Non-invasive screening tests for preventive healthcare

Building Indo-Finnish Partnerships

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I remember the moment landing to Bangalore for the first time 2,5 years ago with the purpose to activate collaboration with our research partners and search for new ones around our oral cancer screening project and start finalising the development work so that we could bring our solution to the market. Arriving to India was an experience itself: the airport was more than busy, the traffic felt chaotic, walking in the streets required extra caution with holes on the ground and electricity wires hanging everywhere and moreover we had not too many firmly confirmed meetings agreed at the time we landed. That is not exactly what I have been used to. However, the people I was in contact with were welcoming and warm – and even after months of silence our research partners organised to work with us with a short notice, connected us to other important stakeholders and were genuinely interested in joining our mission to productising our solution for affordable early stage cancer screening. I felt energized and excited.

But how can a 5-person team from Finland develop a couple of meetings and a prototype product into meaningful partnerships and established presence in India? First everything looked to be progressing with giant steps every time we met with our partners, but then there were moments of frustration: long periods when nothing seemed to happen and everything was unnecessarily bureaucratic for pragmatic Finns. However, with right partners, we have always been able to make critical steps happen: like setting up an Indian subsidiary in just 6 weeks, finalising needed agreements on time, and we have been privileged to meet world-class experts and top professionals willing to work with us.

So, what has been the key in getting forward in this Indo-Finnish collaboration?The way I see it, both looking back and forward it came down to a couple very simple guidelines which actually do not apply only to Indo-Finnish, but all partnerships and business relations:

  1. Work with partners who share your values and ways of working. Neither of you will be truly successful if you are not aligned from the very fundamentals of why your organisation exists or why and how you personally work in it. With our most important
    collaboration partner, the Public Health Foundation of India, this forms the backbone of our very seamless and fruitful collaboration.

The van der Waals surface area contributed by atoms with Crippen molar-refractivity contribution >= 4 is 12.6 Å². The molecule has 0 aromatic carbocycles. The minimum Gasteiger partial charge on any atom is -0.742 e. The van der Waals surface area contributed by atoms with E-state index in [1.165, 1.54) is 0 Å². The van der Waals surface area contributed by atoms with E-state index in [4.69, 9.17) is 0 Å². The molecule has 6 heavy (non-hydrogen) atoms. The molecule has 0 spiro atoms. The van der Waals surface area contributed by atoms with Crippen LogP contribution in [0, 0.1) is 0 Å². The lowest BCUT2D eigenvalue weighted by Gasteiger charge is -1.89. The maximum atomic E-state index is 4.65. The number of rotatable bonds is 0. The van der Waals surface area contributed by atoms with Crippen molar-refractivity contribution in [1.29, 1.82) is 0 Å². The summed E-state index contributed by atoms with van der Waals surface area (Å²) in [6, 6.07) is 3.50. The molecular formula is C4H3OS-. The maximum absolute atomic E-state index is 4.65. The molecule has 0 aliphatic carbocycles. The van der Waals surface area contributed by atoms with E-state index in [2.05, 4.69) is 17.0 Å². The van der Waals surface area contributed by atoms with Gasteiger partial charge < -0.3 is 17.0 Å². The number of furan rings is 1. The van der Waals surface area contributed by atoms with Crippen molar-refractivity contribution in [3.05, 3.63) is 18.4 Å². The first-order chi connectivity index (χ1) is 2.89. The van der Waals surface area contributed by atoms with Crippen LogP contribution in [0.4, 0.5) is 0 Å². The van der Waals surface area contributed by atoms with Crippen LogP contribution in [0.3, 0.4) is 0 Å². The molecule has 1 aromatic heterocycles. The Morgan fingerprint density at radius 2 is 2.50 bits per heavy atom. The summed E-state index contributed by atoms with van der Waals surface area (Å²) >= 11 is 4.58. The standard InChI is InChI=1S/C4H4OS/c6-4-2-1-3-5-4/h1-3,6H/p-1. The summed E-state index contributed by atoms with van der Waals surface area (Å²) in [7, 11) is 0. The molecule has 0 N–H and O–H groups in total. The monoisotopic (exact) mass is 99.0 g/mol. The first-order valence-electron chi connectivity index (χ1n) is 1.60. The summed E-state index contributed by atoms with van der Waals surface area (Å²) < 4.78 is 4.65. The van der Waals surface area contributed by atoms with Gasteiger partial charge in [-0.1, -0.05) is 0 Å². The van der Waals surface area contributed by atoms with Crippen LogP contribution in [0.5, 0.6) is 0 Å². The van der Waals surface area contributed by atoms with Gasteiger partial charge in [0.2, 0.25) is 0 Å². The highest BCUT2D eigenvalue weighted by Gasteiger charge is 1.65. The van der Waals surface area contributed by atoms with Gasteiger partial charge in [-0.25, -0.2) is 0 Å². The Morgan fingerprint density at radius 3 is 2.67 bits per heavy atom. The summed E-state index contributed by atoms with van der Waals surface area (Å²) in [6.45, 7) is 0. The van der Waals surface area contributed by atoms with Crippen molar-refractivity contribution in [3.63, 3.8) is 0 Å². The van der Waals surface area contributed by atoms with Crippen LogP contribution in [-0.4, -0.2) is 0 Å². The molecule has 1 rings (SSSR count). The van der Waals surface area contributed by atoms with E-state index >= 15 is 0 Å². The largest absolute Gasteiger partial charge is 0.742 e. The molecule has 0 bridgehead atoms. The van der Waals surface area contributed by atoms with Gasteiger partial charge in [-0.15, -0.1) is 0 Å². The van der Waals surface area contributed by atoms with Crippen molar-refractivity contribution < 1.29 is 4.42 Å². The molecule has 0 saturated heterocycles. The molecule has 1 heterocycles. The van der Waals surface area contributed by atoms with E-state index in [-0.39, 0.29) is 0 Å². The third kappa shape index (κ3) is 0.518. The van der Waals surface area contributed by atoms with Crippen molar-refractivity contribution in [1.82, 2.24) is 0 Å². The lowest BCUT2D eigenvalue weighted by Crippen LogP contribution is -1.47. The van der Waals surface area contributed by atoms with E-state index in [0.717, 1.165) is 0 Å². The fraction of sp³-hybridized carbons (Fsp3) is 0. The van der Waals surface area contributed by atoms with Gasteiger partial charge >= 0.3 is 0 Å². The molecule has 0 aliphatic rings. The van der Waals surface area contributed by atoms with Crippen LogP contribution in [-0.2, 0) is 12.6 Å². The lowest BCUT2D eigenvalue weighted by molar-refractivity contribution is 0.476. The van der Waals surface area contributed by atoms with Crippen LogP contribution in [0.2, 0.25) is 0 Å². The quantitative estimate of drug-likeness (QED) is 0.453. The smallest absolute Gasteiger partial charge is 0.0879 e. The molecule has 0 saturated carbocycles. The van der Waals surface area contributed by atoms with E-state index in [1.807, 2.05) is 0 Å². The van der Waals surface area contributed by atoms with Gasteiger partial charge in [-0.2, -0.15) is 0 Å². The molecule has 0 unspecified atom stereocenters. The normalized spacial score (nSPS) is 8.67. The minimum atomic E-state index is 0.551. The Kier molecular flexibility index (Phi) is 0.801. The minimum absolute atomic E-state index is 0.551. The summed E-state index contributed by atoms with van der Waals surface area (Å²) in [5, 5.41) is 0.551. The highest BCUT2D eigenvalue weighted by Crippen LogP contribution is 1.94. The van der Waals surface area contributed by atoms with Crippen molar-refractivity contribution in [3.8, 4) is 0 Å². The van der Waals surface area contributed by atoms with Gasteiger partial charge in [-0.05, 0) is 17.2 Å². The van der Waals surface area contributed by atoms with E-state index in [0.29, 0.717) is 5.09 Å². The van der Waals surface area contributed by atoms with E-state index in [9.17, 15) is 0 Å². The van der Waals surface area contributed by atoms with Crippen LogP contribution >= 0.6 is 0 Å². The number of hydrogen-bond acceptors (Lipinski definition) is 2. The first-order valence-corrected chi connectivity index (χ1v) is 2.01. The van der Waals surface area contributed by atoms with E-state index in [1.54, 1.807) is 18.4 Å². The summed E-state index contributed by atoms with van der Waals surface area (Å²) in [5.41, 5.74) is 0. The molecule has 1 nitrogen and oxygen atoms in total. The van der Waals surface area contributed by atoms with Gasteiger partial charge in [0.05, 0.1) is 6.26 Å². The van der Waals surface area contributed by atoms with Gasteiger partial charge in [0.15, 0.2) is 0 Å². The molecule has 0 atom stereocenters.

2. Set clear, mutually beneficial goals. You cannot expect to have a working long-term relationships if it’s not beneficial for everyone – or if you do not dare to simplify the goals so that it’s crystal clear in all levels of all parties’ organisations where you want to go
    together. This seems self-evident, but it’s alarming how often you can see it has been forgotten in business relationships.
  3. Be present and be genuine. My business partner from another venture, Peter Vesterbacka, often refers to a chinese saying “good friends should visit each other often”. And how right he is. Spending time with your colleagues and partners is the only way to get to know them and to create meaningful connections. Be yourself, open and embrace the human warmth in different encounters. In addition to progressing your business, it also makes life more enjoyable.
  4. Deliver. In many cases, if nothing seems to be happening, you need to look in the mirror and do your own job – no one will do it for you, not in India or anywhere else.
  5. Trust. This might be the hardest part, especially if you have faced setbacks because of trusting too much. It does not mean that you should not be cautious or trust everyone blindly, but accept the fact that in general and most of the time, people are good and want to do their job well or help you succeed in your endeavours.

Following these guidelines will not overrule the importance of systematic execution (which you should always have as your backbone already as a startup, regardless of the market where you’re operating) but keeping a couple simple things like them in mind when establishing
partnerships will make your journey easier and more rewarding.

But isn’t India still a very difficult market, especially for Finns? Of course it is, and so is Finland for Indians – but this does not reduce the need for everyone to think globally outside their home markets. Furthermore, for example the cultural differences – like many Indians being much more flexible compared to us Finns thinking as engineers and planning our calendars two months ahead – do not always make things easier, but certainly enrichen your life both on professional and personal level. In search of meaningful collaboration opportunities I strongly recommend Finns not to have a biased view of India as a “difficult market” – it’s not more difficult than any other if you do your homework. Indo-Finnish partnerships can bring great opportunities for companies from both countries, and even for the countries themselves.